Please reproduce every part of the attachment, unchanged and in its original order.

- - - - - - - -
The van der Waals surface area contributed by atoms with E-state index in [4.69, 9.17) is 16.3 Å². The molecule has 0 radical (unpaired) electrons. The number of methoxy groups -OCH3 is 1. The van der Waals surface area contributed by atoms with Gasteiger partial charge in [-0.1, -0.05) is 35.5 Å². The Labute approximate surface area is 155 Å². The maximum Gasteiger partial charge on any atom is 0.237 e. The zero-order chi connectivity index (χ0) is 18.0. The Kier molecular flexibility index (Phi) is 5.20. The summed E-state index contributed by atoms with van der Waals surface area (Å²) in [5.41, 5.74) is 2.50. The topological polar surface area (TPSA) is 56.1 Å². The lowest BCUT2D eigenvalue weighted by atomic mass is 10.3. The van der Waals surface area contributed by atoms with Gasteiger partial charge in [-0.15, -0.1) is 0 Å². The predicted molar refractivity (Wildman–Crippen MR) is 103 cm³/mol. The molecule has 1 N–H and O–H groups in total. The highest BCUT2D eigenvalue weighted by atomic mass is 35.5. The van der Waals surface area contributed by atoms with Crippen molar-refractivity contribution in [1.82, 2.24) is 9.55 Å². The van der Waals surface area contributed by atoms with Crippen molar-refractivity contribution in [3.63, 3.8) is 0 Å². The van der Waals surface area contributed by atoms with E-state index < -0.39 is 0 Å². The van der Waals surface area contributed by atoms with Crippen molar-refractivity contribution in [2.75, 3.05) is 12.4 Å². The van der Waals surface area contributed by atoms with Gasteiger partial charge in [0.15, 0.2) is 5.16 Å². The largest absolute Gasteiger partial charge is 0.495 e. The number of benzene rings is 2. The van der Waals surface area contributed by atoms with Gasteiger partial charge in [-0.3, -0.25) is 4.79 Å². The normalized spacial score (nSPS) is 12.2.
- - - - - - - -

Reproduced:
The van der Waals surface area contributed by atoms with E-state index in [4.69, 9.17) is 16.3 Å². The molecule has 0 radical (unpaired) electrons. The number of methoxy groups -OCH3 is 1. The van der Waals surface area contributed by atoms with Gasteiger partial charge in [-0.1, -0.05) is 35.5 Å². The Labute approximate surface area is 155 Å². The maximum Gasteiger partial charge on any atom is 0.237 e. The zero-order chi connectivity index (χ0) is 18.0. The Kier molecular flexibility index (Phi) is 5.20. The summed E-state index contributed by atoms with van der Waals surface area (Å²) in [5.41, 5.74) is 2.50. The topological polar surface area (TPSA) is 56.1 Å². The lowest BCUT2D eigenvalue weighted by atomic mass is 10.3. The van der Waals surface area contributed by atoms with Gasteiger partial charge in [-0.15, -0.1) is 0 Å². The predicted molar refractivity (Wildman–Crippen MR) is 103 cm³/mol. The molecule has 1 N–H and O–H groups in total. The highest BCUT2D eigenvalue weighted by atomic mass is 35.5. The van der Waals surface area contributed by atoms with Crippen molar-refractivity contribution in [1.82, 2.24) is 9.55 Å². The van der Waals surface area contributed by atoms with Crippen molar-refractivity contribution in [3.63, 3.8) is 0 Å². The van der Waals surface area contributed by atoms with E-state index < -0.39 is 0 Å². The van der Waals surface area contributed by atoms with Crippen molar-refractivity contribution in [2.75, 3.05) is 12.4 Å². The van der Waals surface area contributed by atoms with Gasteiger partial charge in [0.15, 0.2) is 5.16 Å². The largest absolute Gasteiger partial charge is 0.495 e. The number of benzene rings is 2. The van der Waals surface area contributed by atoms with Gasteiger partial charge in [-0.3, -0.25) is 4.79 Å². The normalized spacial score (nSPS) is 12.2.